Digital Broadsides: Neil Aitken’s “Memory,” Designed by Melissa R. Sipin
This week’s digital broadside features Neil Aitken‘s poem “Memory” (from Issue 4), and was designed by Melissa R. Sipin, who’s a poet, a cofounder of TAYO, and a past LR contributor herself. We asked Melissa if she would share some of her thoughts about her choice of Neil’s poem and how that led her design process, and here is what she had to say:
I was led to design Neil Aitken’s “Memory” because of the poem’s vivid play on the concept of memory and its correlation with “the sum of mere data.” It awoke something nostalgic in me, and I was organically drawn to these lovely lines: ”What is memory? / And who is it that slips in at these odd hours … / Who is it that stirs upstairs in my mind … / Here, my father is alive again, once more…”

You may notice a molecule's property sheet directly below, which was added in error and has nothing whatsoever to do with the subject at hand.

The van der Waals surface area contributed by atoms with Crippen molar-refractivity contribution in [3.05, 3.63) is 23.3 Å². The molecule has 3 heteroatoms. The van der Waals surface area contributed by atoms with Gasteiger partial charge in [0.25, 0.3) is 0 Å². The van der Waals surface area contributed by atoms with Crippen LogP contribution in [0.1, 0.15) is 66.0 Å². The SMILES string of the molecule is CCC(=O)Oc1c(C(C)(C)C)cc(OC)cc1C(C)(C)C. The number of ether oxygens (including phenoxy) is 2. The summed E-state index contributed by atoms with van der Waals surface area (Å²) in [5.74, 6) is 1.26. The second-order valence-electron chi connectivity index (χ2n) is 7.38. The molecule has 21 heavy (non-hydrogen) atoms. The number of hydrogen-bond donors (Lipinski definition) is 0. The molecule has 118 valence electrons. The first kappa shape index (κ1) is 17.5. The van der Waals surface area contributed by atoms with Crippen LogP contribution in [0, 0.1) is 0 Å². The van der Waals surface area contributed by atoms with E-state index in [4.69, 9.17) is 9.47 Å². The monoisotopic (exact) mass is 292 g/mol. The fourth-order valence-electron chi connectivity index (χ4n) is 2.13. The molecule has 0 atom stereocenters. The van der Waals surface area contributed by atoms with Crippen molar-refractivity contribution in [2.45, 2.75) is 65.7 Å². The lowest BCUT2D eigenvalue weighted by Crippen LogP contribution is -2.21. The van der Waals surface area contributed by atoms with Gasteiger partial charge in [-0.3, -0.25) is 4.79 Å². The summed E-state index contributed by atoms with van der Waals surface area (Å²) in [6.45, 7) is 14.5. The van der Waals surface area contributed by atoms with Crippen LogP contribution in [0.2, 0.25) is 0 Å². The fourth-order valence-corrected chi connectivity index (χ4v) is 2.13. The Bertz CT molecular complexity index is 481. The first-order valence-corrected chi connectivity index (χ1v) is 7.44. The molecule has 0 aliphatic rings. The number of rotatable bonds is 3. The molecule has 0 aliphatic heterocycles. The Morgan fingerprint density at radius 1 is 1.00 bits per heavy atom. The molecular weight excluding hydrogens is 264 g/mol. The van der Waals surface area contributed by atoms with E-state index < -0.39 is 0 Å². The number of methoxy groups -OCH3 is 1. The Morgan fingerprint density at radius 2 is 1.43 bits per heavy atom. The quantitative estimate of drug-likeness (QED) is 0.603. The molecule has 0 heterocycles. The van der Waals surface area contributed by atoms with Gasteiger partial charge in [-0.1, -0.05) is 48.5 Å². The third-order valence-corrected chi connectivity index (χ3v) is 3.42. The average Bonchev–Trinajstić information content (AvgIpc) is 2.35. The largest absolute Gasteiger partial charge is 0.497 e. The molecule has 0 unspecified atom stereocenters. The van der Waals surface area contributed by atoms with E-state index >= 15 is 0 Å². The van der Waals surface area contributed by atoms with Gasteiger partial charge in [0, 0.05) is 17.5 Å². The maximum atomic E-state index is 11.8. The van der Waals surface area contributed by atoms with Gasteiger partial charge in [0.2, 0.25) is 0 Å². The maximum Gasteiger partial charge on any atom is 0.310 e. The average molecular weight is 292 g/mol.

In the same breath, after learning the intent of Aitken’s poem and its connection with Charles Babbage, I researched the life of Babbage and began to design the poem organically. Designing tends to be a visceral experience for me, and as a result, the visual themes of absence and gradient holes took hold. I hope I designed a broadside that is pleasurable to Aitken and the heart of the poem.
I think it’s safe to say that Melissa has successfully captured at least our hearts with her gorgeously illustrated design!
Melissa’s lovely interpretation of “Memory” is available in two forms—as a printable .pdf, and as a desktop wallpaper—and can be downloaded at our “Digital Broadsides” page. We hope that you’ll download both—and that, especially if you hang or leave a copy of the printed version in a public space, you’ll share a picture with us (on Facebook, on Twitter, or by email), and tell us about any stories that might be generated when others encounter it.